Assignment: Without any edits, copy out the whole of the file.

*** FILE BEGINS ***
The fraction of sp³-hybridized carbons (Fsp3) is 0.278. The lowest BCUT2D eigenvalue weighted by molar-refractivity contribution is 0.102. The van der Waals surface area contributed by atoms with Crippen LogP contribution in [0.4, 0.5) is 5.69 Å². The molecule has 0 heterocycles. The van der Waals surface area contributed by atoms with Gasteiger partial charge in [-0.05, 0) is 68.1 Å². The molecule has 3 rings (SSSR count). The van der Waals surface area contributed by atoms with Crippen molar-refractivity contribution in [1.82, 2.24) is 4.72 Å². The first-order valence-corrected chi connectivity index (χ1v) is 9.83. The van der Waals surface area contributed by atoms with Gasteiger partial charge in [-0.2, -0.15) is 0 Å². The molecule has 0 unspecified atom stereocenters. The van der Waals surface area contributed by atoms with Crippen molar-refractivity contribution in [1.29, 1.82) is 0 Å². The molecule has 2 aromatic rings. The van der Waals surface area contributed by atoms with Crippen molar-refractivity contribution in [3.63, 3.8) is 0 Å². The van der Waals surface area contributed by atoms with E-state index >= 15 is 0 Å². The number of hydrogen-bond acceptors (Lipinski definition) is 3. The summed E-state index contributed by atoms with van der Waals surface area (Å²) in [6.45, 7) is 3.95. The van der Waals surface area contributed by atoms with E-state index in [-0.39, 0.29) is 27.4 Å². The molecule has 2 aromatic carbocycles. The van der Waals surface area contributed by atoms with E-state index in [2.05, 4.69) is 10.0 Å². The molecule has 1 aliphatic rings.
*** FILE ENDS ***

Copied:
The fraction of sp³-hybridized carbons (Fsp3) is 0.278. The lowest BCUT2D eigenvalue weighted by molar-refractivity contribution is 0.102. The van der Waals surface area contributed by atoms with Crippen LogP contribution in [0.4, 0.5) is 5.69 Å². The molecule has 0 heterocycles. The van der Waals surface area contributed by atoms with Gasteiger partial charge in [-0.05, 0) is 68.1 Å². The molecule has 3 rings (SSSR count). The van der Waals surface area contributed by atoms with Crippen molar-refractivity contribution in [1.82, 2.24) is 4.72 Å². The first-order valence-corrected chi connectivity index (χ1v) is 9.83. The van der Waals surface area contributed by atoms with Gasteiger partial charge in [-0.2, -0.15) is 0 Å². The molecule has 0 unspecified atom stereocenters. The van der Waals surface area contributed by atoms with Crippen molar-refractivity contribution in [1.29, 1.82) is 0 Å². The molecule has 2 aromatic rings. The van der Waals surface area contributed by atoms with Crippen molar-refractivity contribution in [3.63, 3.8) is 0 Å². The van der Waals surface area contributed by atoms with E-state index >= 15 is 0 Å². The number of hydrogen-bond acceptors (Lipinski definition) is 3. The summed E-state index contributed by atoms with van der Waals surface area (Å²) in [6.45, 7) is 3.95. The van der Waals surface area contributed by atoms with E-state index in [-0.39, 0.29) is 27.4 Å². The molecule has 2 aromatic carbocycles. The van der Waals surface area contributed by atoms with E-state index in [2.05, 4.69) is 10.0 Å². The molecule has 1 aliphatic rings.